proverb from Tibet with snowy background
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Norwegian Wisdom in Words

Some years ago, I became fascinated with traditional proverbs and sayings, their metaphorical layers and the many different interpretations found within just a few, succinct words. I marvelled at their ability to transcend race, religion, opinions and age.

These often humble words, offer us knowledge; knowledge that is passed to us in much the same way relay runners might pass a baton. Once it’s handed over, it is up to us what we do with it and how we pass it on.

birch trees beside a Norwegian stream

Mange bekker små gjør en stor elv.

Many little streams make a great river.

Photo by Rawan Jo on Pexels.com

Smuler er også mat.

Crumbs are food too.

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27 thoughts on “Norwegian Wisdom in Words”

  1. The “lady luck” one is pretty similar, philosophically speaking, to William Blake’s wonderful little “Eternity” poem, when you think about it ..

    Liked by 2 people

  2. Amanda, I love these little proverbs, especially the little stream one. The first one made me think of the Book of Elvis, who sang: “Wise men say, only fools rush in, but I can’t help falling in love with you.” Sometimes we just have to be foolish, in matters of the heart. Keith

    Liked by 1 person

    1. How wonderful to read that you feel like a little stream and part of something bigger, Ally. I love that you are outward looking and collegial!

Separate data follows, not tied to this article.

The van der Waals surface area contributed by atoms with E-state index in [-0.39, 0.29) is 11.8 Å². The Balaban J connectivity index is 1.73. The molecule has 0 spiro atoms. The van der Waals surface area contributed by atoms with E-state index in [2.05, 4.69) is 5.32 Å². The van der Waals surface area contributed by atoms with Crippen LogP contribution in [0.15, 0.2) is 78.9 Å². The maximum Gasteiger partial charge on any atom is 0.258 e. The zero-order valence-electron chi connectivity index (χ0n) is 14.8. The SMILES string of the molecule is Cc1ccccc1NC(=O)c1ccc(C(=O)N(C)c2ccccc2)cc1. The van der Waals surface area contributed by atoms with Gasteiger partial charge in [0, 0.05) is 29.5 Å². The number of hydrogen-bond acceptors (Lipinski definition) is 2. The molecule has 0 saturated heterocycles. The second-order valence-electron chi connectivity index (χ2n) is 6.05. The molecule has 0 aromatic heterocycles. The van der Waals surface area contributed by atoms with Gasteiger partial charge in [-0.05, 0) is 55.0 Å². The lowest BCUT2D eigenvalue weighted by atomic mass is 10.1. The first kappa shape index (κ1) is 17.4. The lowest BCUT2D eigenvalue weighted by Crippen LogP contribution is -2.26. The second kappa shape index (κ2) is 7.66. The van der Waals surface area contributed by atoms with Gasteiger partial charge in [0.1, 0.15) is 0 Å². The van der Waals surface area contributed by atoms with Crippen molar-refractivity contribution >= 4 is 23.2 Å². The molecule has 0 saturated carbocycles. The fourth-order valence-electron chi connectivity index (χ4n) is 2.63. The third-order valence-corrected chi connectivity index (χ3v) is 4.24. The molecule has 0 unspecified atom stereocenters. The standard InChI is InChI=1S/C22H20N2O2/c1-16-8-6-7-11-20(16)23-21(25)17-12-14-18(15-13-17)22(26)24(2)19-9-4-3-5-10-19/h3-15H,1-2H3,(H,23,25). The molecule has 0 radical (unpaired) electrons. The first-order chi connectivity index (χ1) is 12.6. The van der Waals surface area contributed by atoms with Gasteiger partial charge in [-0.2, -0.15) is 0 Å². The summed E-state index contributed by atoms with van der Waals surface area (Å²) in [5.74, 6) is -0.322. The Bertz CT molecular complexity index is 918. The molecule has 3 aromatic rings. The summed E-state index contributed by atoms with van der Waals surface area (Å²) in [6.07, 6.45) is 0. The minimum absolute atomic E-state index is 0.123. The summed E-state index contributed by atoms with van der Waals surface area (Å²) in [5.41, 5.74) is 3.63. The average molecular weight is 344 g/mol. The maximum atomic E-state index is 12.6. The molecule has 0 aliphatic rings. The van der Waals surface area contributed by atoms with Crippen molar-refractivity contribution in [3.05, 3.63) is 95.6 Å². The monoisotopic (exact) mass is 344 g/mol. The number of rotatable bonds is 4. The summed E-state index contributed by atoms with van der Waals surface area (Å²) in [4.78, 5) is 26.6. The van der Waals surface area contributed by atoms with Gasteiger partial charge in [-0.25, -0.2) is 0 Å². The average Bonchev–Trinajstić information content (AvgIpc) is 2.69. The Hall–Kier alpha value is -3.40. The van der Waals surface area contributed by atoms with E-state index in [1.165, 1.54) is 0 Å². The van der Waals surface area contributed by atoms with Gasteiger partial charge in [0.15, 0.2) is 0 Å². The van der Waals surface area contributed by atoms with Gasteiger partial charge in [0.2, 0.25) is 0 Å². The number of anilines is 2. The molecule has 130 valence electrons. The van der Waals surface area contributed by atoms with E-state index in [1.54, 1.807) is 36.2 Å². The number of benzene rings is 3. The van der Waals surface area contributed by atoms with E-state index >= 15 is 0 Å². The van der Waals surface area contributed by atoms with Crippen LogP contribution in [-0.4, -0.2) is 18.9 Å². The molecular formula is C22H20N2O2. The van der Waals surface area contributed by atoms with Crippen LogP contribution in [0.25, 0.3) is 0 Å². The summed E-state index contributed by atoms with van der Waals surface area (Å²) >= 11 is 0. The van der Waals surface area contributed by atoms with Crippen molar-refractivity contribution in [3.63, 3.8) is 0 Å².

It is part of our evolutionary makeup to live with other humans and continues to be our job to figure out how to do that effectively. We are little streams and together a long, winding and diverse river trying to find its best course out to sea!

      Liked by 1 person

  3. I absolutely love your interpretation of traditional proverbs and sayings, Amanda. We can share these sayings and it is completely up to others out there to interpret them and apply it to their lives. I like the one you shared ‘Crumbs are food too’. It makes me think about how like a little piece of food on our plate is worth eating, and we should remember not to waste food. I was also thinking about this phrase in terms of knowledge: the smallest idea can have a lasting impact in the long run and can indeed be valuable.

    Like

    1. Hi Samantha. You should be able to reblog a post that you find on the WordPress reader via a button to the left of the like button at the bottom of the host’s post, above the comments. Some folks have disabled this on their blogs. The other reason it may not be possible is if they have a blog hosted elsewhere on the net than WordPress, and in that case, you may have to simply link the URL or embed the contents of the post into a new post of your own.
      The share button is I think for sharing a post externally from WordPress – ie via twitter or other social media. Copy and pasting is unfortunately not going to always format correctly. When you re-blog, it adds the host’s media to your media tally, and you will find the photos in your library. You could just link the post via a pingback (if you don’t need the photos). N.B. Reblogging too many posts means you might be bumped from the WordPress reader for a while if that concerns you.
      I hope that helps.
      Cheers and enjoy your weekend.

      Like

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